The trends in typography: increasingly flexible, often bold – and sometimes quite retro

The thing about trends is, they arise when a lot of people are enthusiastic about the same thing or an identical style. At some point, however, the trend becomes mainstream – and we find ourselves longing for more variety. New trends emerge, counter-trends form, and on top of that some people or brands find it advantageous to oppose trends completely. Typography is no exception.

Norbert Möller, Executive Creative Director

Generally speaking, typography is still an important topic. Although images and moving pictures are oftentimes easier to consume, it's clearly more sustainable to rely on writing to convey information. That's one reason new fonts continue to be created every day, especially since the creation and distribution of fonts has become much easier thanks to digital possibilities. Google Fonts now has 900 fonts for free use, most of which extend beyond the Latin writing system. The best example is the open source project "Noto." This font family stakes a claim for global functionality, and currently comprises 800 living and extinct languages as well as 100 font systems.

The trend towards diversity is also evident in the major new field of variable fonts, which will become even more important for digital media in the future. We are still accustomed to working with fixed font styles, for example with a "light" or "bold" weight. Or we use different widths, like "condensed" or "extended". Variable fonts, on the other hand, allow for more settings and adjustments, making it possible create any number of intermediate styles or weights. This not only increases flexibility, but also minimizes file sizes and loading times on the web. That's because the various font styles no longer have to be stored as individual files.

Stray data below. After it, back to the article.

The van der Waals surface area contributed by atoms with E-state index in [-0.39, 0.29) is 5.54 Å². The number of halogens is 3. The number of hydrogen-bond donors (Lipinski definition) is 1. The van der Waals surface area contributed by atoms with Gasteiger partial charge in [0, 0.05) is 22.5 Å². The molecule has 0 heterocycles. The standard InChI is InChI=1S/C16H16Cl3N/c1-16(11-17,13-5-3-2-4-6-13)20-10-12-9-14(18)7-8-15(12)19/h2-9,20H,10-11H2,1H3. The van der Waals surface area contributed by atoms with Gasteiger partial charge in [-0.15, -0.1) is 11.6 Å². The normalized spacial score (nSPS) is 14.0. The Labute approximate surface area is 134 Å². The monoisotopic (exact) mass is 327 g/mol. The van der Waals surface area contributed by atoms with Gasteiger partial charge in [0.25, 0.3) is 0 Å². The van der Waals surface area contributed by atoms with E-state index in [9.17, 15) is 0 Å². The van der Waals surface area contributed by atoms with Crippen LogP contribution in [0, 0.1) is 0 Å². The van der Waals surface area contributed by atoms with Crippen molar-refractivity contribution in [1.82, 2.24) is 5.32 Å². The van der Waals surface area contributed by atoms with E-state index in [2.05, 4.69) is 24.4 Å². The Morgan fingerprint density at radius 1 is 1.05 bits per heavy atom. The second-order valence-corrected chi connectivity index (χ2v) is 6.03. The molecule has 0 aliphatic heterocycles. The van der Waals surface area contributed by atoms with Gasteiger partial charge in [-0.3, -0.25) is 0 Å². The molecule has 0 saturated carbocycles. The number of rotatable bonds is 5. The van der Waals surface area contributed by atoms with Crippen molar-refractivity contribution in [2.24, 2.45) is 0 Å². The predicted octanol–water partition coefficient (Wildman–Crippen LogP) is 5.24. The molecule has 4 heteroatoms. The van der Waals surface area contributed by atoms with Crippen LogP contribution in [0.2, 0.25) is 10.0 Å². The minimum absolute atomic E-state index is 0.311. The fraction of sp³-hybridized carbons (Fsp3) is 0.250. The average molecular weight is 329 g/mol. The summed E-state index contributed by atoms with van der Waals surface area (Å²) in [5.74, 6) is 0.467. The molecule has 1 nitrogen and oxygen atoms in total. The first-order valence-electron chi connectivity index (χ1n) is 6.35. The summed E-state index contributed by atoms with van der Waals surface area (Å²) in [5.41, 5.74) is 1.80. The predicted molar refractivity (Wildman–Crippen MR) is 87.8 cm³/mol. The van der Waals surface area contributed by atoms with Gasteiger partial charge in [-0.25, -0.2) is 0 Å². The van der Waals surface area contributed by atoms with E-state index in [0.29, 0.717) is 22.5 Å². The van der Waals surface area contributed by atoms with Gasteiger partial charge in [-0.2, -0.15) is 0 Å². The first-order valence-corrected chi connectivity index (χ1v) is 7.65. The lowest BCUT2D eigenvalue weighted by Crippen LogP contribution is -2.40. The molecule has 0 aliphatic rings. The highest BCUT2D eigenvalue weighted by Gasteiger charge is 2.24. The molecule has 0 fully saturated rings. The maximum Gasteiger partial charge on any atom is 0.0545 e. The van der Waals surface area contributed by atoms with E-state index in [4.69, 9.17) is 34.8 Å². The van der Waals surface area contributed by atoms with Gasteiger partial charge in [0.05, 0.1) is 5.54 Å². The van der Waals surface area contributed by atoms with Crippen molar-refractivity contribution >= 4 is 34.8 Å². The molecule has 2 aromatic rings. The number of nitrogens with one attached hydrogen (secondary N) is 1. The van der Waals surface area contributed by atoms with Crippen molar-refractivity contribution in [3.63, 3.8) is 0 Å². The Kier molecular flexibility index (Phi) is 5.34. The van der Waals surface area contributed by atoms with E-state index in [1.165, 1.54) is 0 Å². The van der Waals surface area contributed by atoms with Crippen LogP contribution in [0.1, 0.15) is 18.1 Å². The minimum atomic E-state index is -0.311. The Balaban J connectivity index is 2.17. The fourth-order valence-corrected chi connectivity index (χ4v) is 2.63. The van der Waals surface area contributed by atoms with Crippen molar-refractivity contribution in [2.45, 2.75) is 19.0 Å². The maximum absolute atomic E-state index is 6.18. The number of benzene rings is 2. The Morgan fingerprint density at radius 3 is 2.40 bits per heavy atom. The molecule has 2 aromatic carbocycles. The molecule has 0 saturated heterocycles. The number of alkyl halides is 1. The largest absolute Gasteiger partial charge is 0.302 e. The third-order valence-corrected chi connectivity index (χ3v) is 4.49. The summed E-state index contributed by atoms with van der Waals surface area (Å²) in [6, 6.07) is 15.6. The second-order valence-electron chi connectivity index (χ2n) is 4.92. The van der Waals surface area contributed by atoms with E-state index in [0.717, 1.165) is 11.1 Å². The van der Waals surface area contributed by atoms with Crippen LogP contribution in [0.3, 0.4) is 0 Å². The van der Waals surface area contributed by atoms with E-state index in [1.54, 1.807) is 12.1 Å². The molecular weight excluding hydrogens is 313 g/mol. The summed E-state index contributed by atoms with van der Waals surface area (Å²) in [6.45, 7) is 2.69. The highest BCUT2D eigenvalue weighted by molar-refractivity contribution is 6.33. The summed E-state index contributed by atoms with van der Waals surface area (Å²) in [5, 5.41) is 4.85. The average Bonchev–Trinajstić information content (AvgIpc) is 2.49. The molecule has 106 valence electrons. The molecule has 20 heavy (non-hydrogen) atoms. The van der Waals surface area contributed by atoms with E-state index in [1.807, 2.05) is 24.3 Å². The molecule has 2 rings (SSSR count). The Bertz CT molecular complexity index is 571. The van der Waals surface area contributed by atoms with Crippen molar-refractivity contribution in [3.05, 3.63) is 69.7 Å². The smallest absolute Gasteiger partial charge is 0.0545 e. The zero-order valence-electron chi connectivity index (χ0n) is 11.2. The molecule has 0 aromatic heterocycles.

There are also exciting developments in the area of display typefaces. In the past this term referred to printed and screen typefaces that were based on the typometry of Antiqua and used as decorative typefaces in headlines. In the meantime, however, the term has become more generic and has come tom include writing fonts, brush fonts, outline fonts, fonts with scalable gradients and fonts for masking.

Which brings us to stylistic trends. My impression is that fonts are getting bigger and fatter all the time. Above all, the contrast between headline and body copy is often extreme. The bold letters are often filled with pictures and illustrations or used as a graphic design element, making legibility no longer really relevant. Alongside this "loud" trend, however, there is also a quiet one: sans serif fonts used in a minimalist design, in thin font sizes, slightly locked, mostly centered in the layout. They create an unagitated impression that allows images and messages to come into their own in the best possible way.

In urban living space, the trend towards the handmade continues – and this is in turn also reflected in typography. Designers all over the world are gripped by the hype surrounding calligraphy and hand-lettering. They form a kind of romantic counter-movement to digitization, which is increasingly penetrating the world of work and leisure. There's another reaction taking place: Designer are fleeing into an era in which everything digital was still exciting and new. The eighties and nineties are experiencing an aesthetic revival, and with them retro borrowings, neon styles and typography from the television series and video games of those decades. And in case you're not in the mood to participate in this trend, rest assured that, as I said at the beginning, there's always an acceptable counter-trend to fall back on.

This text has been published in "Passion" (3/2019), a magazine by BERLIN Druck.